When Oklahoma President Joseph Harroz seized on the big reasons he wanted to move to the SEC, he finally got to the baffling factor that influences almost every college sports decision, one that will end up affecting not only the Longhorns, but also the Gators and the Seminoles.
“This will allow us to continue to attract the best student-athletes from across the country to the future,” Harroz told the university’s governing board last month.
Oklahoma and Texas have good recruiting when they move from the Big 12 to the SEC during the 2025 season or earlier. Other coaches are waiting for him as well.
“I think it will help both schools,” said Chris Thomsen, Florida state assistant coach, a native of Texas and a former assistant to Texas Tech and TCU. “I think you’ve seen it with (Texas) A&M.”
When A&M moved from the Big 12 to the SEC in 2012, the Aggies could have presented themselves as the only SEC school in a talented state: if you want to be close to home and play at the country’s most important conference, sign up with us .
It worked. In the nine recruitment cycles prior to the move, the average A&M class rating was 20.9. In the new one since the transfer took place, its average rating is 10.1.
Neither the Sooners nor the Longhorns (average class rating in the last four years: 8.3) have as much room to increase. But they can still benefit.
During his decade, he covered recruitment for Sooners, Bob Przybylo he said he has listened to many renowned recruits in the Big 12 for his low reputation in producing NFL players. When Oklahoma and Texas move to the SEC, that argument disappears.
“(If) you add one or two per class that you wouldn’t get before, that will add up,” said Przybylo, who writes for Oklahoma’s Rivals site SoonerScoop.
Florida and other current SEC members could also benefit from partnership. The addition of two renowned programs with championship pedigree makes the SEC brand even more powerful.
“I think the impact of hiring is strengthening the league …,” Gators coach Dan Mullen said. “Now it will be an even stronger footprint of the teams.”
The footprint will not only be stronger. It will be bigger, another advantage for current and future members.
Oklahoma will move from a league that is in five states to one that is in 12. The expanded scope, according to Harroz to the regents, will help the school recruit more students (not just athletes) and teachers.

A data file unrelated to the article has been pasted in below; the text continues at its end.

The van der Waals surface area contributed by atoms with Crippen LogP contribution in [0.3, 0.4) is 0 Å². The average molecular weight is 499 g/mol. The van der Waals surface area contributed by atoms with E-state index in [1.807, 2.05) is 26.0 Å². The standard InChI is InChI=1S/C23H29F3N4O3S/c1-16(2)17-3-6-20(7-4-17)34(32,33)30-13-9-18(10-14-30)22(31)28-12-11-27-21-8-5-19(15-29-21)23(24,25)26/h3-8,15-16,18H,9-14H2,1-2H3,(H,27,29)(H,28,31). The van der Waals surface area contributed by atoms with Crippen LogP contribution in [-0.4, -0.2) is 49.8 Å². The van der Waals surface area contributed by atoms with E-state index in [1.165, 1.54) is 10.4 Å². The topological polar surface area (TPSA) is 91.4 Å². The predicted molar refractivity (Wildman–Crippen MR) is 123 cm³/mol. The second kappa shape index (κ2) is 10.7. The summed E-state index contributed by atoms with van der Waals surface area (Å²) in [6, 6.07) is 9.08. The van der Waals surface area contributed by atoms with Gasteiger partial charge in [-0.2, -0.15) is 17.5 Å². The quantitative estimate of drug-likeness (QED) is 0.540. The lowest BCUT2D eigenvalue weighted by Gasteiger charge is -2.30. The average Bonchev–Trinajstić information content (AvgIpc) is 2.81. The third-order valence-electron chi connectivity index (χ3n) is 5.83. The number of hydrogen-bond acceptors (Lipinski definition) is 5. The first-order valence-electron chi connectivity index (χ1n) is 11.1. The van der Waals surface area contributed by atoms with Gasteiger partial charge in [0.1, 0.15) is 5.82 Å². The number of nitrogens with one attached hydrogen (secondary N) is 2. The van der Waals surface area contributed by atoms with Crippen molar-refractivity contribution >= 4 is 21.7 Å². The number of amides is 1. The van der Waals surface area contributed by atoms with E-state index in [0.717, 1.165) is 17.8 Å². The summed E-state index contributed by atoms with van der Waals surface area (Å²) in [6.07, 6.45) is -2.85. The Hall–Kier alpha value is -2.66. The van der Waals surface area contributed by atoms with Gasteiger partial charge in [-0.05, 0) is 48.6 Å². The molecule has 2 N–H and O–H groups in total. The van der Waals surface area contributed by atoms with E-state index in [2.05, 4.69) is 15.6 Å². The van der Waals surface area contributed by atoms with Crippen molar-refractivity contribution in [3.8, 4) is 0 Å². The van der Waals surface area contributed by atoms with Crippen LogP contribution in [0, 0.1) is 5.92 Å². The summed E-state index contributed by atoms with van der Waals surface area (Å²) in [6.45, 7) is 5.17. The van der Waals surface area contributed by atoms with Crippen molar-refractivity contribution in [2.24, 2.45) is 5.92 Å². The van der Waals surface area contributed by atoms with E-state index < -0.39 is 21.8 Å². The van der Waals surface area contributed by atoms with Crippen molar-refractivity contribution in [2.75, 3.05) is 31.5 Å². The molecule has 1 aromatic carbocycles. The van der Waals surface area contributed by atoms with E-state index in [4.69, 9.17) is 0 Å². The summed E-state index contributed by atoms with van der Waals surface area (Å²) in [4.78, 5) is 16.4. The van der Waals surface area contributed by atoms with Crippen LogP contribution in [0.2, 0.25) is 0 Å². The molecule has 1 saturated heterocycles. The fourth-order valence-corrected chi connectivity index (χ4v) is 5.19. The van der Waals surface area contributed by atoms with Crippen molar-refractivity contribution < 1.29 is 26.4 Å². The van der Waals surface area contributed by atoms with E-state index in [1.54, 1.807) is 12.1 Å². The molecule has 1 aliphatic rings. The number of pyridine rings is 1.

Recent realignment history suggests that it will also appear in the field. In 2011, Missouri and Texas A&M had two Floridians each. This year, the Aggies have six Florida natives on their roster, while the Tigers have up to seven, including Chamberlain High product Johnny Walker.
The Longhorns and Sooners only recruit Florida by waves (Oklahoma reached a commitment in 2023 with Fort Lauderdale five-star receiver Brandon Inniss), but will gain more local exposure after changing. The compromise: Gators and other SEC programs will extend further west.
“I think it will definitely help us in the state of Texas and Oklahoma,” said Tim Brewster, UF coach, former Longhorns and Aggies assistant.
Recent realignment supports it. In the nine recruiting classes before the Missouri change, the state only had seven SEC signatories in four schools. Of the nine, since then, 13 have signed six SEC schools (excluding Mizzou).
In 2011, SEC schools only added three Texas recruits. In this last class, they signed 14 (except the Aggies). The Gators have expanded their roster from a Texan in 2011 to four this year, including the start of offensive offense Jean Delance.
“Obviously, the inclusion of Texas A&M opened the door in Texas for SEC schools,” Przybylo said. “This move should only be rejected.”
If programs like Florida and LSU incur even more in Texas, their Lone Star success will come at the expense of other teams. The power of the Big 12 will likely slip and the state of Florida could also be affected.
Second-year coach Mike Norvell, a native of Texas, has a couple of 2022 engagements from the suburb of Duncanville, Dallas. He credited his relations with the home state to help him sign an ignored defender, Jordan Eubanks, in December.
“It’s a new day in college athletics,” Norvell said. “There is a lot of movement. There will always be different things to adapt to and adjust to. “
Like recruitment, the ripples of realignment never stop.
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